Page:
When you think about young CEOs your mind immediately wanders to Mark Zuckerberg, President and founder of Facebook, or Evan Spiegel, the founder and CEO of Snapchat. Both were university students when they created these social media platforms; and by the age of 23, they were already millionaires.
Monroe Consulting Group Malaysia is witnessing a trend for newly appointed CEOs younger than 40 years of age in some sectors. Although the average age remains between 45 to 55 years old, the executive recruitment company is seeing more CEOs aged under 40 and even under 30 taking over these positions.
Monica Viladot, the managing director of Monroe Malaysia, said “more and more companies are open to employing the young generation as top-level executives for good reasons.”
“One of these reasons is that the young generation possesses sought-after skills that every executive should have.”
Asked to elaborate, Monica said younger CEOs were often much more adaptable to rapidly changing markets that required innovative approaches.
“Technology is driving many of these changes and young professionals are more well versed on this new technology, or may be able to adapt faster.”
Dean Nazmuddin, a senior executive recruitment consultant with Monroe Malaysia, agreed.
“Technology is changing the game,” he said
“Technological advancement is related to entrepreneurship as well. There’s a clear tendency to have CEOs in the technology field since there’s a lot of entrepreneurship in tech, particularly Internet entrepreneurship.”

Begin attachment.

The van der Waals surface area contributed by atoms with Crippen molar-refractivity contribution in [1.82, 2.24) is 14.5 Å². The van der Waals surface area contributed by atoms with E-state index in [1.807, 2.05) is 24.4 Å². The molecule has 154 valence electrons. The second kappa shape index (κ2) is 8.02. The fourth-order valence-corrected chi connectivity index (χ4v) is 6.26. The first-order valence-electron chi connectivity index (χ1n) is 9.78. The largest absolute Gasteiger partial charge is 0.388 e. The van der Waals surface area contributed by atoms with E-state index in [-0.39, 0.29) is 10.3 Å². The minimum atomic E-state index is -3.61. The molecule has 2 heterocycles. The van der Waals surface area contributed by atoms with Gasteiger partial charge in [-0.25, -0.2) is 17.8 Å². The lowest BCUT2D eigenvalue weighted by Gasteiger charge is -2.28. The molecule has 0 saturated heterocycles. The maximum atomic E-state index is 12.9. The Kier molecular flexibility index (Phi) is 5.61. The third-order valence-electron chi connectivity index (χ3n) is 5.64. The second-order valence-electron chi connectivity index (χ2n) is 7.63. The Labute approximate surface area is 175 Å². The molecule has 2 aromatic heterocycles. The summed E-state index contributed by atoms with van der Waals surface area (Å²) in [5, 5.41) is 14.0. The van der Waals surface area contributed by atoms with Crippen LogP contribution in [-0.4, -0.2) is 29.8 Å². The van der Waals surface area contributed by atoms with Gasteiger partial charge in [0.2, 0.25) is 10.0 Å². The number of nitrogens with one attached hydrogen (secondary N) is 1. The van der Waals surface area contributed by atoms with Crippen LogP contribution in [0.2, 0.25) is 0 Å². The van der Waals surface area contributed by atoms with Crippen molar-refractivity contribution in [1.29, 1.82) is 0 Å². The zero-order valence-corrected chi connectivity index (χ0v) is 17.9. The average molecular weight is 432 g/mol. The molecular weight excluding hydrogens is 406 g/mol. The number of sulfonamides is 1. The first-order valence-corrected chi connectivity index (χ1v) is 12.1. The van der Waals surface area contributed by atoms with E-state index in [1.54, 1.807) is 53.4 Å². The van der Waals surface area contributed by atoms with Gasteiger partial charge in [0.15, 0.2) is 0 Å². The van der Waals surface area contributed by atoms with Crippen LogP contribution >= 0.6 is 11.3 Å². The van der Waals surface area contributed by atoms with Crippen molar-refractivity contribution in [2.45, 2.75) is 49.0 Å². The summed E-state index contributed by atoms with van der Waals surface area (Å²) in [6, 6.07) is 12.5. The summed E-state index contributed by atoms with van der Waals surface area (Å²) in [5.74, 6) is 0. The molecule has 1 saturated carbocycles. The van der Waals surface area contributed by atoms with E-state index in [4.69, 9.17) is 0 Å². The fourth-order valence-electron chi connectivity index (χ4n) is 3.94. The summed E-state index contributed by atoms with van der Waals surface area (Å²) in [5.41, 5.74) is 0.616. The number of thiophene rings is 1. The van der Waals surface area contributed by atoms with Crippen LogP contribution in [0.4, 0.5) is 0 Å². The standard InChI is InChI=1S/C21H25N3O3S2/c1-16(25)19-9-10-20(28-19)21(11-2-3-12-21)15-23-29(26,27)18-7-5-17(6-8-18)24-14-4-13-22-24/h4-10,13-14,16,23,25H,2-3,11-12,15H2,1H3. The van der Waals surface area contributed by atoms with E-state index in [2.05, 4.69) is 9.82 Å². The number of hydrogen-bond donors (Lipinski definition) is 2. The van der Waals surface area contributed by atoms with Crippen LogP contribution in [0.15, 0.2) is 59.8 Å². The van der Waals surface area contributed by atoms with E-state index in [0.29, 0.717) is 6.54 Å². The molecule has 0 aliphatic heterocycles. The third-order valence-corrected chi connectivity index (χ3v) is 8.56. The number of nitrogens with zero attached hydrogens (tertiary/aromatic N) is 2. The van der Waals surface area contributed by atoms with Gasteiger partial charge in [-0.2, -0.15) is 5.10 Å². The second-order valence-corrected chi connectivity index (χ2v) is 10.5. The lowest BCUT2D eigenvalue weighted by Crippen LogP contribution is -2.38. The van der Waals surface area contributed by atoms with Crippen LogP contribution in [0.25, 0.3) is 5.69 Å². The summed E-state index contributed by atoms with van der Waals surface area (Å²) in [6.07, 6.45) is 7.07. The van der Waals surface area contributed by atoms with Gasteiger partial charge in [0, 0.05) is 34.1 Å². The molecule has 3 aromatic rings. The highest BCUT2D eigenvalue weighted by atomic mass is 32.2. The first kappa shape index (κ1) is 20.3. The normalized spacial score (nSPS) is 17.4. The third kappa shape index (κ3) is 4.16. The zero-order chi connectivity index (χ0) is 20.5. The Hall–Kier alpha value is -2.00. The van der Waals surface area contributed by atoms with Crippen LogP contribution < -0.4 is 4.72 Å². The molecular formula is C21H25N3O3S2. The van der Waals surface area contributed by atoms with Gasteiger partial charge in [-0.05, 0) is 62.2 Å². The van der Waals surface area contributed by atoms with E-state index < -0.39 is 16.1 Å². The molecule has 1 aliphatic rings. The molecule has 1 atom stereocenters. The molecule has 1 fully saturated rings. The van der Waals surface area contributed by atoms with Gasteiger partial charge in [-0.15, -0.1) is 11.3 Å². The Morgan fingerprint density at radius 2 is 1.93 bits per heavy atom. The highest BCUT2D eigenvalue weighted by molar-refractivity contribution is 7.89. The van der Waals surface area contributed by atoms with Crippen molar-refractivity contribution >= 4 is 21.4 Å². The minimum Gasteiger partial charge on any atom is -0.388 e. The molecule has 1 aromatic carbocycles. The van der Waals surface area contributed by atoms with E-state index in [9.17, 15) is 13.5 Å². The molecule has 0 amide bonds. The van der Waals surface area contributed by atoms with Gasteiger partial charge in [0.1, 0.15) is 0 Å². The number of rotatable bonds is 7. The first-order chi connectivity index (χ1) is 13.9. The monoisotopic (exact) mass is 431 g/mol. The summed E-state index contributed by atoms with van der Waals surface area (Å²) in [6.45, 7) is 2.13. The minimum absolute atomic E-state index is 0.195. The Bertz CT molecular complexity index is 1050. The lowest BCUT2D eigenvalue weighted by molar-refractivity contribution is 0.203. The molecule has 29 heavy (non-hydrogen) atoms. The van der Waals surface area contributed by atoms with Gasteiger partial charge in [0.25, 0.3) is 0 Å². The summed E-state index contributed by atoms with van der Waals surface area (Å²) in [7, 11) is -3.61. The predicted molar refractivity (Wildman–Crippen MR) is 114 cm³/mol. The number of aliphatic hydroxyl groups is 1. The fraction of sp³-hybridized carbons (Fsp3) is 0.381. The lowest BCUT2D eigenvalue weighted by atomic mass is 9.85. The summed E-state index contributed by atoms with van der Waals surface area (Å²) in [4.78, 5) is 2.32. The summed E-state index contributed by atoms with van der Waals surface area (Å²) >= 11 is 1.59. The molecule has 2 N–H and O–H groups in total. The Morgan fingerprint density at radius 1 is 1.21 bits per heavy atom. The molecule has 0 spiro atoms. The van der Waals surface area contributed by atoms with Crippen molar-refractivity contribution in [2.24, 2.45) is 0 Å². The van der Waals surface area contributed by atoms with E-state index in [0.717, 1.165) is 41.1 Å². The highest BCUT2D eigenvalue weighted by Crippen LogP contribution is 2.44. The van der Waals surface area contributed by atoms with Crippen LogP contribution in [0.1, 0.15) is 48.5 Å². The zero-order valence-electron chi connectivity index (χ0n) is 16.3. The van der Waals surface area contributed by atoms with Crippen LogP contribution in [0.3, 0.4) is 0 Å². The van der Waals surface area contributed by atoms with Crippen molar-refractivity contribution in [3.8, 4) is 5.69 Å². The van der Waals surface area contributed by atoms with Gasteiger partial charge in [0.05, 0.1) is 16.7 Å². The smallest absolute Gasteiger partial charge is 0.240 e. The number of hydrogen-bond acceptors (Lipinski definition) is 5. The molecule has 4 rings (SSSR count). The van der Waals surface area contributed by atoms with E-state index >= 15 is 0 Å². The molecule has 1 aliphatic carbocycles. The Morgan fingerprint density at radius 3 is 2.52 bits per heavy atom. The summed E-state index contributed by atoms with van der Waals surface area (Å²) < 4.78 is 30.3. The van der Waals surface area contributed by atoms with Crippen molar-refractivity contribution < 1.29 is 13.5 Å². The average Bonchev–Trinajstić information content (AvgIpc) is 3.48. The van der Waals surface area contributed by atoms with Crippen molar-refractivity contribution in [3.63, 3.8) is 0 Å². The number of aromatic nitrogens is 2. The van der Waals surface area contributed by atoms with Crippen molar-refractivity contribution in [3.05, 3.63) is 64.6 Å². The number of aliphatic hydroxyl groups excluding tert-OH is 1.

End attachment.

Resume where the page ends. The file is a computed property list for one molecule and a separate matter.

He said the Internet was an amazing platform for creating new businesses.
“Young entrepreneurs may create a business online that becomes popular and they themselves grow into a CEO position.”
While Zuckerberg comes to the top of lists of examples, others included Jeremy Stoppelman, CEO of YELP; David Karp, CEO of Tumblr; Anthony Tan, CEO of Grabcar; and Nadiem Makarim, CEO and founder of Gojek.
When asked if this was only happening in the technological field, Monica said there was a clear tendency towards it, but tech was not the only field.
“We are seeing more cases of under 40-year old professionals appointed to a number of different C-level positions, including Keith Kozza, appointed CEO and President of Icahn Enterprises, or David Knopf appointed CFO of Kraft Heinz at the age of 29.”
She said this tendency was not predictive of what was going to happen in the market.
“When talking to many Human Resources Directors, many mention that half of their senior leaders will be eligible for retirement within the next two years and half of them don’t have a successor ready to able to take over.”
She said companies were often forced into “actually delaying the retirement of these C-suite executives as a temporary solution.”
Dean said it was often difficult for some companies to decide on hiring younger C-level executives with more energy and fresh-thinking, or more mature candidates with the wisdom and experience to roll with fluctuations.
“A company has two options: Reach into the top leadership existing in the company and promote the most capable ‘insider’ or hire an ‘outsider’. If the company needs fresh leadership and new direction, if the board wants change, then you consider outsiders or younger profiles.”